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A thermal image above Intel- and Qualcomm-based laptops showing the difference in heat being generated. Photo: Ina Fried/Axios

Qualcomm announced its latest bid to break into the PC market on Thursday, announcing two new chips aimed at the low-end and mid-range of the notebook market. It's the latest in the company's years-long quest to expand from phones into computers.

Why it matters: Though smaller than the smartphone market in units, the PC business remains lucrative, and getting even a modest share of it would be a nice boost for Qualcomm and a considerable threat to Intel.

Qualcomm's pitch is a compelling one: Combine the power of the a computer and the always-on connectivity of a cell phone, then throw in all-day-or-more battery life.

The problem is, the computers based on such chips have generally fallen short on both compatibility and performance. It's hard to imagine adding lower-end variants of Qualcomm's existing chips will solve either issue, though perhaps customers will be more forgiving of those tradeoffs in a lower-priced machine.

Dueling demos: In a meeting room at the Grand Wailea resort, Qualcomm pointed a thermal camera at Qualcomm- and Intel-powered laptops as they simultaneously ran 4K YouTube, Photoshop and a video conference call, showing visibly just how much hotter the Intel-based machine was running. The added heat, Qualcomm says, would almost certainly translate to lower battery life.

Intel, meanwhile, set up demos of its own at a suite at the nearby Andaz hotel, showing the recently introduced Qualcomm-based Surface Pro X and Intel-based Surface Pro 7 doing a variety of tasks. Intel says the Surface Pro 7 is faster at productivity tasks like converting a PowerPoint to PDF, quicker at creative tasks such as editing photos and offers higher frame rates in games, while the Surface Pro X offered only slightly better battery life.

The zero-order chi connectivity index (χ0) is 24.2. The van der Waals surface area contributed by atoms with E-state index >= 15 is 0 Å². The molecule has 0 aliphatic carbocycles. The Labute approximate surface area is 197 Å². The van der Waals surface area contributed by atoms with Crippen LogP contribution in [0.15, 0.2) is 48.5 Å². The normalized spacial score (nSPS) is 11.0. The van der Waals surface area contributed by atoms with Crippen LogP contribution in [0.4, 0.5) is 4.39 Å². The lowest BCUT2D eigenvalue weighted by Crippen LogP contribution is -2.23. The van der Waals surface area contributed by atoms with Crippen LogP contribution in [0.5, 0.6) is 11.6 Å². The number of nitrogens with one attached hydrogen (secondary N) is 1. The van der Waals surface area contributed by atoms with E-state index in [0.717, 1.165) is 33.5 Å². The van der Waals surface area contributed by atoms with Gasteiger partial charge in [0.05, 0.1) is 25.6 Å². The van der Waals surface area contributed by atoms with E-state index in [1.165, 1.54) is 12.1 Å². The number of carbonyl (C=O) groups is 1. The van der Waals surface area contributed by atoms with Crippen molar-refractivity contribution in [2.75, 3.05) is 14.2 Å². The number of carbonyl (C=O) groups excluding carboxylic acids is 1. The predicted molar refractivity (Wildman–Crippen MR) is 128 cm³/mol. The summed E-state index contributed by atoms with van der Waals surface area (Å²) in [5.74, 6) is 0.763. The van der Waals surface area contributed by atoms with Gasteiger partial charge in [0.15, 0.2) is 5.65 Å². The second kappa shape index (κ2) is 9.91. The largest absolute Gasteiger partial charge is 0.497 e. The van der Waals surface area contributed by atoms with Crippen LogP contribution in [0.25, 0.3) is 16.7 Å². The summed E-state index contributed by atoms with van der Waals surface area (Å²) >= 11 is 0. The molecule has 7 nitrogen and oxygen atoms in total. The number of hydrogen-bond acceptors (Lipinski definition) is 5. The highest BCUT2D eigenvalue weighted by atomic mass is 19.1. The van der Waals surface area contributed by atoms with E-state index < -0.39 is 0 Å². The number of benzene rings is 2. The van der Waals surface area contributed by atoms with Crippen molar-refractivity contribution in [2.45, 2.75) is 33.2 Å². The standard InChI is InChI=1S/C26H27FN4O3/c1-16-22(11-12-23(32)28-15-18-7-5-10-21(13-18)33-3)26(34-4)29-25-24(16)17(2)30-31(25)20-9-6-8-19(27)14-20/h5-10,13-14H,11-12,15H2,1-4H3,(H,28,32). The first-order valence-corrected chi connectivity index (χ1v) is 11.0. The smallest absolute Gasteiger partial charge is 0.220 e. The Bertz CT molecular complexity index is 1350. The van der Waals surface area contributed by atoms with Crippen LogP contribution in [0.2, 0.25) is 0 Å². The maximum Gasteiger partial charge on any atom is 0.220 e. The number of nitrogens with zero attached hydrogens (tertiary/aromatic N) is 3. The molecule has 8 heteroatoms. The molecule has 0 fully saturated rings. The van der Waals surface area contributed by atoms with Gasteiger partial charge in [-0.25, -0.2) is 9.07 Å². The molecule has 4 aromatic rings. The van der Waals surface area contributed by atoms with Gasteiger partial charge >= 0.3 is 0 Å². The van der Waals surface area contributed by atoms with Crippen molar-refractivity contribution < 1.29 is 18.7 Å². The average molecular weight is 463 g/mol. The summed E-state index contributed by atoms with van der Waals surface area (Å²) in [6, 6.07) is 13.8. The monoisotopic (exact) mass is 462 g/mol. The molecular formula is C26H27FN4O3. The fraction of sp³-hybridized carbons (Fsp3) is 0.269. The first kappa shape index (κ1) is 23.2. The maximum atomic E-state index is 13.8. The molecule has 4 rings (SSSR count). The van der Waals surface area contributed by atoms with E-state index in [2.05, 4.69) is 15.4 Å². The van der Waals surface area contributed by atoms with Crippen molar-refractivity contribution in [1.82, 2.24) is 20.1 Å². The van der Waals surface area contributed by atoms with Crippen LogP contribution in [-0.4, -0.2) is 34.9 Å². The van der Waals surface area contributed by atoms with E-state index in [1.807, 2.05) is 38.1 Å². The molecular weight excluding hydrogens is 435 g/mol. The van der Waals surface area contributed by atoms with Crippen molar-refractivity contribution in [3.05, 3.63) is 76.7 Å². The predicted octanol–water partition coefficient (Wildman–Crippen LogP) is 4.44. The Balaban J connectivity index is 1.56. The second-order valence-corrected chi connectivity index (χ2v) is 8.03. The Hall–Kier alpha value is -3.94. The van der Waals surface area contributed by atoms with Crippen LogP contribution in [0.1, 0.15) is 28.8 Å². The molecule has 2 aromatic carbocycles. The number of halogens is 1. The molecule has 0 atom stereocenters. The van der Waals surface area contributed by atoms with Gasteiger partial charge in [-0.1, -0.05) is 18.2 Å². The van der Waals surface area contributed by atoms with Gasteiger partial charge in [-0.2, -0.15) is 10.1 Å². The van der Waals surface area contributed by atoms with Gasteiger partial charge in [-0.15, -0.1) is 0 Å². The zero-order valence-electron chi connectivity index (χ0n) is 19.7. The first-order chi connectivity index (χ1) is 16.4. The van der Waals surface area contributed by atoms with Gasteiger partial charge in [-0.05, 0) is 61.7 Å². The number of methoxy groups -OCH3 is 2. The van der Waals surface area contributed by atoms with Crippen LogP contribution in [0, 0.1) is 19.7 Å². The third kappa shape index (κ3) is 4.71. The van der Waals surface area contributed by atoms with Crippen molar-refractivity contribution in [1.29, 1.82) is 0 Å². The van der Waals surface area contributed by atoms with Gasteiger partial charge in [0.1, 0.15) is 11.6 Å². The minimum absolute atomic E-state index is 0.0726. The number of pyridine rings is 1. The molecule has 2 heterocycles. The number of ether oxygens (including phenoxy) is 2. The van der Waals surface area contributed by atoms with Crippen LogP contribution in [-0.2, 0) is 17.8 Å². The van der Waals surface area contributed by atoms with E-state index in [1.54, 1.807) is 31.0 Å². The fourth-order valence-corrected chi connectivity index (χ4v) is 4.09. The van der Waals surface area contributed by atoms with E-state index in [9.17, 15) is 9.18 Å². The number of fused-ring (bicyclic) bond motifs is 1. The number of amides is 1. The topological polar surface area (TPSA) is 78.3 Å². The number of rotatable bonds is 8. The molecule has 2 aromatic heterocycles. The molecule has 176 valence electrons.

My thought bubble: If Qualcomm wanted a place in low-end machines, a natural spot would seem to be the Chromebook market, where the company would just need to deliver a good browsing experience. Early Chromebooks ran on a range of processors, though recent models have focused on PC chips from Intel and AMD.

Disclosure: Reporting for this article took place at Qualcomm's Snapdragon Summit in Maui, where I moderated a session on Wednesday. Qualcomm paid for my travel-related costs.

Go deeper

Kevin McCarthy's rude awakening

House Minority Leader Kevin McCarthy. Photo: Mark Wilson/Getty Images

Kevin McCarthy is learning you can get torched when you try to make everyone happy, especially after an insurrection.

Why it matters: The House Republican leader had been hoping to use this year to build toward taking the majority in 2022, but his efforts to bridge intra-party divisiveness over the Capitol siege have him taking heat from every direction, eroding his stature both with the public and within his party.

The next big political war: redistricting

Illustration: Aïda Amer/Axios

Democrats are preparing a mix of tech and legal strategies to combat expected gerrymandering by Republicans, who are planning to go on legal offense themselves.

Why it matters: Democrats failed to regain a single state legislature on Election Day, while Republicans upped their control to 30 states' Houses and Senates. In the majority of states, legislatures draw new congressional district lines, which can boost a party's candidates for the next decade.

32 mins ago - Politics & Policy

Vaccinations, relief timing dominate Sweet 16 call

Sen. Joe Manchin (D-W.V.) speaks during a news conference in December with a group of bipartisan lawmakers. Photo: Caroline Brehman/CQ-Roll Call, Inc via Getty Images

Vaccine distribution, pandemic data and a cross-party comity dominated today's virtual meeting between White House officials and a bipartisan group of 16 senators, Senator Angus King told Axios.

Why it matters: Given Democrats' razor-thin majority in both chambers of Congress, President Biden will have to rely heavily on this group of centrist lawmakers — dubbed the "Sweet 16" — to pass any substantial legislation.